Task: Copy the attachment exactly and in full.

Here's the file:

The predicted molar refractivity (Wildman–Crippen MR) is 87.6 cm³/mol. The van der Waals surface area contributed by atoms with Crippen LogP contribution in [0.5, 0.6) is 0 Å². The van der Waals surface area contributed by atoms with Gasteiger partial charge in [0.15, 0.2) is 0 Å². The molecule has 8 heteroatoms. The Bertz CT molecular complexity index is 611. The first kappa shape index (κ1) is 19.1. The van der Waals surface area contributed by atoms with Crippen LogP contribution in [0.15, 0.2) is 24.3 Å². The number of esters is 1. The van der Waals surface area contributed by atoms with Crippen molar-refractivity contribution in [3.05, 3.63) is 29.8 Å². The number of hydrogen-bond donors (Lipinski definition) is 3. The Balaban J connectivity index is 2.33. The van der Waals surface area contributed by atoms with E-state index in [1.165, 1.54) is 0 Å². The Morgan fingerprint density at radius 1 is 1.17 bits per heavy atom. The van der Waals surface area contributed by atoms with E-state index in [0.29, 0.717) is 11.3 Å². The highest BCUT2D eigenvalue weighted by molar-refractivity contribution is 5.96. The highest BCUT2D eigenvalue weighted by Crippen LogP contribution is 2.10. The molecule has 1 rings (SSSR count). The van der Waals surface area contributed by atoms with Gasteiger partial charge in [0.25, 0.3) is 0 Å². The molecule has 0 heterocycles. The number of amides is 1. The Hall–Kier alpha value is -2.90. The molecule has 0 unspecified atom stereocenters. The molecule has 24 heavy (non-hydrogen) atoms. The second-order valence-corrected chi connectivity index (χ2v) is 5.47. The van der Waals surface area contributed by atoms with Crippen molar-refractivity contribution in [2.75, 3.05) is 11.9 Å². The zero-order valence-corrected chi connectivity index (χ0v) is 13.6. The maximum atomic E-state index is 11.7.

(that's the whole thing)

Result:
The predicted molar refractivity (Wildman–Crippen MR) is 87.6 cm³/mol. The van der Waals surface area contributed by atoms with Crippen LogP contribution in [0.5, 0.6) is 0 Å². The van der Waals surface area contributed by atoms with Gasteiger partial charge in [0.15, 0.2) is 0 Å². The molecule has 8 heteroatoms. The Bertz CT molecular complexity index is 611. The first kappa shape index (κ1) is 19.1. The van der Waals surface area contributed by atoms with Crippen LogP contribution in [0.15, 0.2) is 24.3 Å². The number of esters is 1. The van der Waals surface area contributed by atoms with Crippen molar-refractivity contribution in [3.05, 3.63) is 29.8 Å². The number of hydrogen-bond donors (Lipinski definition) is 3. The Balaban J connectivity index is 2.33. The van der Waals surface area contributed by atoms with E-state index in [1.165, 1.54) is 0 Å². The Morgan fingerprint density at radius 1 is 1.17 bits per heavy atom. The van der Waals surface area contributed by atoms with E-state index in [0.29, 0.717) is 11.3 Å². The highest BCUT2D eigenvalue weighted by molar-refractivity contribution is 5.96. The highest BCUT2D eigenvalue weighted by Crippen LogP contribution is 2.10. The molecule has 1 rings (SSSR count). The van der Waals surface area contributed by atoms with Gasteiger partial charge in [0.25, 0.3) is 0 Å². The molecule has 0 heterocycles. The number of amides is 1. The Hall–Kier alpha value is -2.90. The molecule has 0 unspecified atom stereocenters. The molecule has 24 heavy (non-hydrogen) atoms. The second-order valence-corrected chi connectivity index (χ2v) is 5.47. The van der Waals surface area contributed by atoms with Crippen molar-refractivity contribution in [2.75, 3.05) is 11.9 Å². The zero-order valence-corrected chi connectivity index (χ0v) is 13.6. The maximum atomic E-state index is 11.7.